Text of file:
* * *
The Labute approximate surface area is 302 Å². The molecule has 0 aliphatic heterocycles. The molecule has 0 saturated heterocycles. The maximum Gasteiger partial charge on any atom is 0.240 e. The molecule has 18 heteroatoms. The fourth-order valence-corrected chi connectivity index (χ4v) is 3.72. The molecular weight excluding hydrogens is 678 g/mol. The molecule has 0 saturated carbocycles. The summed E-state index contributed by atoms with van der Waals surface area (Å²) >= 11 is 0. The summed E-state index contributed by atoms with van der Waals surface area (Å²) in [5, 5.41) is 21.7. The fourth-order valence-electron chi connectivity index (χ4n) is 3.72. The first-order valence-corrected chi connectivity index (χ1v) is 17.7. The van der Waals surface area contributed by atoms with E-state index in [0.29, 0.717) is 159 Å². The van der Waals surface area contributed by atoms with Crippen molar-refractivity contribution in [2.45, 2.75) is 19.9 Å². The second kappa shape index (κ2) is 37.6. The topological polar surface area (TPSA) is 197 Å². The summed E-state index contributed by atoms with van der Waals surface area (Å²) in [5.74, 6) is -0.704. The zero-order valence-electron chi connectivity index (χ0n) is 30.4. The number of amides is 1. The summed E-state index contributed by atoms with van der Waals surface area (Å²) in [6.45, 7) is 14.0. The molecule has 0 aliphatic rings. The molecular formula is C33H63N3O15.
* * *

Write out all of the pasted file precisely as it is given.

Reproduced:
The Labute approximate surface area is 302 Å². The molecule has 0 aliphatic heterocycles. The molecule has 0 saturated heterocycles. The maximum Gasteiger partial charge on any atom is 0.240 e. The molecule has 18 heteroatoms. The fourth-order valence-corrected chi connectivity index (χ4v) is 3.72. The molecular weight excluding hydrogens is 678 g/mol. The molecule has 0 saturated carbocycles. The summed E-state index contributed by atoms with van der Waals surface area (Å²) >= 11 is 0. The summed E-state index contributed by atoms with van der Waals surface area (Å²) in [5, 5.41) is 21.7. The fourth-order valence-electron chi connectivity index (χ4n) is 3.72. The first-order valence-corrected chi connectivity index (χ1v) is 17.7. The van der Waals surface area contributed by atoms with E-state index in [0.29, 0.717) is 159 Å². The van der Waals surface area contributed by atoms with Crippen molar-refractivity contribution in [2.45, 2.75) is 19.9 Å². The second kappa shape index (κ2) is 37.6. The topological polar surface area (TPSA) is 197 Å². The summed E-state index contributed by atoms with van der Waals surface area (Å²) in [5.74, 6) is -0.704. The zero-order valence-electron chi connectivity index (χ0n) is 30.4. The number of amides is 1. The summed E-state index contributed by atoms with van der Waals surface area (Å²) in [6.45, 7) is 14.0. The molecule has 0 aliphatic rings. The molecular formula is C33H63N3O15.